This last part is another element of love. Love acts without fear. Others may misunderstand. Others may get angry. Others may attempt to cast aspersions and to shame the one upon whom the choice falls. But recognize these for what they are—manipulations. Love will not be manipulated. Love chooses based upon the needs of the one loved and then stands behind the choice.


How Volleyball Can Destroy a Childhood

As the Director of Family Ministries, I feel as though I should display an image of someone who has a great deal of insight into how families should interact with one another and pursue God together.  However, I have no wisdom to impart other than that which the Lord has laid on my heart in those times where I have needed a word of encouragement and truth.  I am beyond passionate about equipping others to have a deeper relationship with God and yet I stumble through life…daily.  I cannot be an effective family minister if I am not first completely transparent about my own struggles and fears.

I have an 11 year old daughter and I worry daily that she is going to one day have her own family and have nothing to draw from in her relationship with God because I failed to be the perfect role model for her.  Will she only remember the mistakes I have made in my life?  Is she going to be a juvenile delinquent and start doing drugs because I fell asleep in the middle of our “quality time” yesterday?  Will she grow up resenting me because I didn’t take the time to show an interest in her favorite sport by not playing volleyball with her in the backyard?  Little does she know it is because I am TERRIFIED of the ball hitting me in the face.  She had to pick the one sport that I despise above all others.   I have PTSD from my childhood every time I see that round ball of death flying in my general direction.  Seriously, it should be illegal in all 50 states.   Volleyball ruins lives.  But, I digress.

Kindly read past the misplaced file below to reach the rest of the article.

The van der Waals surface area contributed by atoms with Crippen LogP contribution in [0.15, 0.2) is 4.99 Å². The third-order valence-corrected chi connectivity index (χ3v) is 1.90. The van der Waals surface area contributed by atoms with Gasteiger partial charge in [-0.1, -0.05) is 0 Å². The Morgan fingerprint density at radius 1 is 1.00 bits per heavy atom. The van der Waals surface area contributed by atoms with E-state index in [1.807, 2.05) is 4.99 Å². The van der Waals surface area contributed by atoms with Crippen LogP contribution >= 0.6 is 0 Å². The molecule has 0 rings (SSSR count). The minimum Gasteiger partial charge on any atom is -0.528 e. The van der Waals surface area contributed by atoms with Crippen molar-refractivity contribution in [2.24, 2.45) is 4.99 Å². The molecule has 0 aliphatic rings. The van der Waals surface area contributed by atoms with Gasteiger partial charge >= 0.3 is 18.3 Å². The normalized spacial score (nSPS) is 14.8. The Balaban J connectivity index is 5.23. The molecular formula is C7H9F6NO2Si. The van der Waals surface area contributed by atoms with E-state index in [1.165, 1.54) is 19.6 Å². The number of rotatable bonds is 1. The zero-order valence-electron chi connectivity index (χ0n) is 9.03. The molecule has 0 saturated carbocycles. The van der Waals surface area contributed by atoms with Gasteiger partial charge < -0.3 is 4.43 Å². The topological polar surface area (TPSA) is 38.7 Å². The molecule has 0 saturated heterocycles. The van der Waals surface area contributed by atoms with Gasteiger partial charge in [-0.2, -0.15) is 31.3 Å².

One day, a few years back, I was fixating on my imperfections and failures as a mother when God brought a thought into my mind that sticks with me to this day.  Jesus was the perfect teacher, the perfect father figure to his disciples and yet they still made mistake after mistake in their lives.  They were being ministered to and taught by God himself and they still made bad choices.  My point is that even if we were the most perfect parents on the planet, our children are still human and they WILL make mistakes.  They WILL struggle with strongholds in their lives.  But, you want to know the good news?  God already knows this.  That is the very reason he sent his son…to free us from the penalty of our sins so that we can love others in the way he loves us.